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By NBF News
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It had been a journey long planned in my mind. If I had to do a comparative dissertation on the political economy of oil in the Niger Delta and its counterpart in the Mississippi Delta, I'd rather start exploration from home. Yes, I had to. Professors Mike Ogbeidi and his friend Ademola Adeleke, who were my mates but now my supervisors would not take anything but quality work from their doctoral student.

What does the black liquid gold look like? What does an oil pipeline look like? What is a rig? What is a flow station? What is gas flaring? What is pollution and what are ecological disasters and environmental degradations? What's the impact of oil on the peoples of the two look-alike deltaic oil rich regions of the world - comparatively speaking? Hmmm but what really is an oil well or its head?

Why is it, that some oil wells are cocked (keys thrown away) say by Shell while Agip and SAIPEM remain in constant (sometimes) elusive search for glory that comes with discoveries - whether active, dormant, abandoned, cocked or effusive?

Those were some of the jargons I had come across severally in the course of my research. Again, what does an oil well look like? How would you explain/discuss with your inquisitive research peers and compeers, a substance you do not have a vivid pictorial handle of its image? What for example is the color of crude oil? Black, opal, white, green, yellow or what? What about its texture? Slimy, velveteen, smooth, smelly, sticky or as plain as it could be. Why is it called liquid gold? But if it is crude, it must, seriously speaking, be in an undiluted format to proclaim its crudity - as in its rawness.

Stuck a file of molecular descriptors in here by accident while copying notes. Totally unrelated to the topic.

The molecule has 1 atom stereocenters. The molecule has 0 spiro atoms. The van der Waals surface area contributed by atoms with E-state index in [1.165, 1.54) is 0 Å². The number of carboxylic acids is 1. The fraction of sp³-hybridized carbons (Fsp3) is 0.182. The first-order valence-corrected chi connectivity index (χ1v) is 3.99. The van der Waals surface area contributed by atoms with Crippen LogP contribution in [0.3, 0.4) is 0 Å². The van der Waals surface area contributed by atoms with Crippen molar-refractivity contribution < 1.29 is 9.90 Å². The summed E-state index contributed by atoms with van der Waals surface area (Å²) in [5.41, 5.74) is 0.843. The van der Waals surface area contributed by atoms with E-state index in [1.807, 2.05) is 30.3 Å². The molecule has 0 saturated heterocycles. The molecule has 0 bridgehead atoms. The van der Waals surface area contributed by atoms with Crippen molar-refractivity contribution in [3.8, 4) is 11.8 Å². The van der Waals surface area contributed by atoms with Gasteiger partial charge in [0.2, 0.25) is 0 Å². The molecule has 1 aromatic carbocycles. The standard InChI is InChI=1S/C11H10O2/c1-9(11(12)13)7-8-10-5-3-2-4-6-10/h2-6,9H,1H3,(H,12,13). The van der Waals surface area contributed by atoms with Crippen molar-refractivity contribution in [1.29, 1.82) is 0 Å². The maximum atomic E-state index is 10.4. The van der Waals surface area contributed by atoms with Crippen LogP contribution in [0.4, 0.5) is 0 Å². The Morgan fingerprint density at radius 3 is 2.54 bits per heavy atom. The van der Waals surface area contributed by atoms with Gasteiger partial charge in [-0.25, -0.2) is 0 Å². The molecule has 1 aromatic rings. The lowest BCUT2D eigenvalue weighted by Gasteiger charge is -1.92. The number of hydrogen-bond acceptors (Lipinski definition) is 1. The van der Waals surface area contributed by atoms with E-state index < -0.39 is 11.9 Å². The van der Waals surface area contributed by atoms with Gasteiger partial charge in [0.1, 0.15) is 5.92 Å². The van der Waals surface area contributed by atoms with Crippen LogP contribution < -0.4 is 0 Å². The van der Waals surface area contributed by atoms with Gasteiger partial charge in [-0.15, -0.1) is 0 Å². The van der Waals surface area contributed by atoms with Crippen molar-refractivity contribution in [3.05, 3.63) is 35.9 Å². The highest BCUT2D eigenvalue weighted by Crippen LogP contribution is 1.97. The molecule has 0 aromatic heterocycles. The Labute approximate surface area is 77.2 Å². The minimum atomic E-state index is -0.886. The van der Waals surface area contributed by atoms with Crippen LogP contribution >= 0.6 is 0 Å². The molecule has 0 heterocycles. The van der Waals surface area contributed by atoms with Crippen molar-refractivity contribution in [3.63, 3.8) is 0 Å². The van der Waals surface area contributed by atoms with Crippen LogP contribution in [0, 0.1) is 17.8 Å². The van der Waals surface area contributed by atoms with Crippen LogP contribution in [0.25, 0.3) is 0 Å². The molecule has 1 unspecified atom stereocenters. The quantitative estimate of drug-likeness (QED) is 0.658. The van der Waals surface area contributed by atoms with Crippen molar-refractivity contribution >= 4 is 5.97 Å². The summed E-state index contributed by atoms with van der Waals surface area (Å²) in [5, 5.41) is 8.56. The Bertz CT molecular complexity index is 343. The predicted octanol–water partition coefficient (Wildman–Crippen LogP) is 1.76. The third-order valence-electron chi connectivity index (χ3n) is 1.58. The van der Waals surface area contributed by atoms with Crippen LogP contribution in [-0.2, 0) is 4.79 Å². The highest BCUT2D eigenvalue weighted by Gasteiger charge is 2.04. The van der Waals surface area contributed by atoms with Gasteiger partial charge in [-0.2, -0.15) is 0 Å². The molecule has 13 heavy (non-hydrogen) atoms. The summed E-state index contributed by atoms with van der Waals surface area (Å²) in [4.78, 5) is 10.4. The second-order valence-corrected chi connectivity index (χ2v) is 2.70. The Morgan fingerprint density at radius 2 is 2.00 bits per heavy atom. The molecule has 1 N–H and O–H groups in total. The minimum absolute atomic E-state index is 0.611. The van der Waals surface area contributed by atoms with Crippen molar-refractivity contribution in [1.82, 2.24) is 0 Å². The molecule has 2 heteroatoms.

Does one have to meander, walk through a puddle of mud and shove mangrove shrubs aside to get close to a typical oil well? Would I see oil spill if I got into the mangrove? What of the famed and under publicized ecological disasters caused by ill-managed spills? What of an army of Delta militants waiting to have a slugfest with a stranger. Would they kidnap him? I meant to ask if they would kidnap me. If they did, would they kill or maim me? What of the crude methods of refineries found in the jungle. Myth or real? What is oil bunkering?

Who are those involved. Is it true that most of the sponsors of oil bunkering are retired but not tired Generals and high- ranking former naval personnel? What are the roles played by oil companies in the bunkering business? What is spot market? What is OPEC? How is the quantity and quality of oil drilled and exported in a day measured? What percentage of the total drill is refined locally? Does OPEC truly know about the degrading conditions of the lives of the peoples of Niger Delta? Why do oil multinationals such as Shell and Agip or Total very conscious of pollution in the Mississippi Delta while they look the other way when such happens in the Niger Delta?

What of the inhabitants - through whose cries to high heavens for help national and international attention have been drawn to a once downgraded cause? Yes, a cause caused by the crude oil curse. What of their leaders? What of their leaders' local political inclinations and their concomitant impacts on oil and its place in the collective lives of natives in the oil producing areas? We mean the oily part of politics. Why the loud silence of traditional rulers? Are they willing tools or have they by any stretch been intimidated and cowed?